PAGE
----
Sure, so if you think about where we are – one of the things about Africa that I love (I spent some time back on the continent) we need to use technology to get stuff done. We don’t have the luxury of having very strong private markets where there’s a lot of foreign direct investment coming into the private market, so the government is the native employer in most African companies. The government has the most jobs. The government is the biggest investor in many scenarios. Private sector investment isn’t as good as it should be, there’s a lot of enterprising folks out there, in small business environments, trying to do more, they need to do more with technology, they need to use mobile devices to get things done. For many people, their phone is their form of sole form of communication, it’s their business tool, you know what I mean? So the whole concept of using mobile scenarios, mobile devices and applications is so key, so the fact that we were able to help provide an operating system that works seamlessly across our phones, our tablets, our phablets, between desktops under one same consistent experience and then we have this great productivity application from our office suite, that is actually something that is a paradigm shift. We’ve seen more and more business owners use our products, they use our products, use our applications, use our products in different scenarios. I’ve travelled across Africa extensively I’ve been to at least 15 – 20 countries in sub-Saharan region in the last 18 months and everywhere I go I meet with customers and partners and have seen potential for Windows to really help folks get more done. So that’s exciting.

Can you talk a bit about cloud computing market in Africa?

Yeah, it’s a very interesting topic. I would say Africans as a whole; I think there’s probably three groups. You’ve got your public sector workers, folks who work in the government. [13:23] They know about the benefits of cloud-based solutions like being able to utilise data that’s stored, not having to make these large scale investments in hardware. There’s still some ambiguity regarding where’s the data stored is it going to be secured, is it going to be reviewed whether that cloud vendor is, it’s safe and so on. We get a lot of questions about that. Microsoft has the highest standards of transparency and compliance in terms of how we take care of our customer’s data in our cloud environment. We have well over 20 data centres around the world and we are world leaders in terms of the data centre footprint and in terms of the functionality we’re enabling, so we talk a lot about that. We basically give our public sector customers a lot of information about how they can utilise the cloud solutions or at least have a hybrid cloud environment. This means they can take advantage of the benefits, cost savings, economies of scale from the cloud, while still keeping whatever data needs to be sovereign for a particular country on site, so that message is being received well and gradually we’re getting governments coming online. South Africa and South African countries are probably a little bit ahead of using clouds solutions, but we’re seeing a lot in sub-Saharan Africa. In Kenya there’s some interest in the government with leveraging cloud solutions to certain degrees, Nigeria the same thing, and some other markets as well.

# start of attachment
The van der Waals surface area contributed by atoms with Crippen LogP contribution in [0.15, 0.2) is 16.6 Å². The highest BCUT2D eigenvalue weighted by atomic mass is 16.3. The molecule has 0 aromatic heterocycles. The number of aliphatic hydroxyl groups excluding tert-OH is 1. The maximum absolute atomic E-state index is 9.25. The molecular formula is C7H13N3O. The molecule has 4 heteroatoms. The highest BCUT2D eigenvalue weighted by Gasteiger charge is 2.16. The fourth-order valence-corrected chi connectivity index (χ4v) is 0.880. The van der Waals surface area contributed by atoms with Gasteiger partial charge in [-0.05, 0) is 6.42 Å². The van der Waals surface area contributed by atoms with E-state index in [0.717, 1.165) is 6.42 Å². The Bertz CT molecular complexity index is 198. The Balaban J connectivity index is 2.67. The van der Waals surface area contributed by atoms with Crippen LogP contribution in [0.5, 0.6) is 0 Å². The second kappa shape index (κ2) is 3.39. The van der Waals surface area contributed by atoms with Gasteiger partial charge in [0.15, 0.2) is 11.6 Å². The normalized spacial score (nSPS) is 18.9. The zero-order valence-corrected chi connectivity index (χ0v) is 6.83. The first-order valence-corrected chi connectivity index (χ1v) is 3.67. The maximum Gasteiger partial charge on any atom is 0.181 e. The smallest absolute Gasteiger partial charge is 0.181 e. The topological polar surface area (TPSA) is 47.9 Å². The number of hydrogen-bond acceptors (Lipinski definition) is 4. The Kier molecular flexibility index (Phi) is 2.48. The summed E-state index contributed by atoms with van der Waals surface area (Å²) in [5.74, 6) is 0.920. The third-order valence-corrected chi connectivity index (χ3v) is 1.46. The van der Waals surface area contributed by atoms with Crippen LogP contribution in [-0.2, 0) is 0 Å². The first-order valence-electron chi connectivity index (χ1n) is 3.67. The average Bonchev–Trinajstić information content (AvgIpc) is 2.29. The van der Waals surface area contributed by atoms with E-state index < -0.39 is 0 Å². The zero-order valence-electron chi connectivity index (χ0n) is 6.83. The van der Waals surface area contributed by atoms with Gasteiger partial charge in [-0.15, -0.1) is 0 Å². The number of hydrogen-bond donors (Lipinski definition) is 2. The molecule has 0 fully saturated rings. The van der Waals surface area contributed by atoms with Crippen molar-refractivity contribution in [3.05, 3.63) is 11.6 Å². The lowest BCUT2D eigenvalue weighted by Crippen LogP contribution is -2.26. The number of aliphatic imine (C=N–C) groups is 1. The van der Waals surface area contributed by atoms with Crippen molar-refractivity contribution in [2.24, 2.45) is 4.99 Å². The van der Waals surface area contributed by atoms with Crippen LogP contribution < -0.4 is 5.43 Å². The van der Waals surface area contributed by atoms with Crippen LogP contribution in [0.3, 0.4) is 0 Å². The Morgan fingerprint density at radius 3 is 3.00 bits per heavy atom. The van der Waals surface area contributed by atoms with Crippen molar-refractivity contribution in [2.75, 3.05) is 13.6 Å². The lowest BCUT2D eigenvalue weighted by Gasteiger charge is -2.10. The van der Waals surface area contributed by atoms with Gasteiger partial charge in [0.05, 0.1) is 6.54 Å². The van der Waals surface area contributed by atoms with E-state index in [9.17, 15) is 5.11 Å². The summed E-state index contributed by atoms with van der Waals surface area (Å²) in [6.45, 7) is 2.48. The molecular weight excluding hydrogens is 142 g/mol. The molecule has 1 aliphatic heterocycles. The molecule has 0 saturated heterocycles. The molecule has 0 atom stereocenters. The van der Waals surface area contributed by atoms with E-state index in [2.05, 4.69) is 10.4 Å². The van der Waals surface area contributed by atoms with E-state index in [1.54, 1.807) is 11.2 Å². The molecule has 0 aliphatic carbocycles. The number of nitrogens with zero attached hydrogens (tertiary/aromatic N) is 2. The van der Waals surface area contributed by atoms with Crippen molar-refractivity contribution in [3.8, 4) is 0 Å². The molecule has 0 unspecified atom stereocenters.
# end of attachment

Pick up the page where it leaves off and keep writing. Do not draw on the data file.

Now, moving over to the consumer space, small business owners, there the benefits are really clear. We’ve already been using cloud based services for years, with Gmail, Yahoo, Hotmail and so on, so there’s already some familiarity there. Now we start to use applications, whether it’s Android, Windows, iOS - all of those have a cloud element, there’s a lot of popularity there for cloud solutions in general. For the private sector, I think the customers are really starting to see the potential. But the concern has always been: “Can I utilise cloud solutions safely?” The opportunities are clear – allowing employees to work from anywhere enabling device scenarios, improving employee satisfaction and efficiency, but can I do it safely? We all know about these cyber-attacks all over the world. Can it be secure? And that’s where Microsoft solutions come in. A lot of our investments, we’ve made over a billion dollars of investments just over a little while specifically in a security functionality to enable these mobile scenarios, so based on investment, we’ve seen a lot of pick up a lot of interest in cloud. I believe that will continue to grow. And it’s not just us, you’ve got Salesforce – that’s fairly popular on the continent. Amazon web service - they’re becoming increasingly popular, and that’s all good. Can you conduct your business within cloud solutions in a safe environment? That’s the key and I think that is the need that we are filling across these different segments.

With the African launch, did you have partners on the ground, or where they foreign partners?

If you think about Microsoft as a model, the vast majority of our offerings are through partners. We have a large ecosystem of partners all across the world and in Africa, so we have a growing base of good partners all across the region, and what we try to do, more than ever before, I think we reached out to partners before the launch of Windows 10, via the OEM’s or the multinational partners that develop their devices or the applications for the ecosystem as well as the partners that actually transact, and we let them know: “Here’s what we want to do. What would you be looking for in a modern operating system? What sort of productivity benefits are you looking at?”

So we got a lot of that feedback upfront, and that helped us a lot in terms of mindshare and support leading up to the launch of Windows 10. Now, when we launched all across the world we involved our partners in many scenarios. In fact, many of our partners had their own events where they would invite partners to talk about Windows 10 functionality across the world.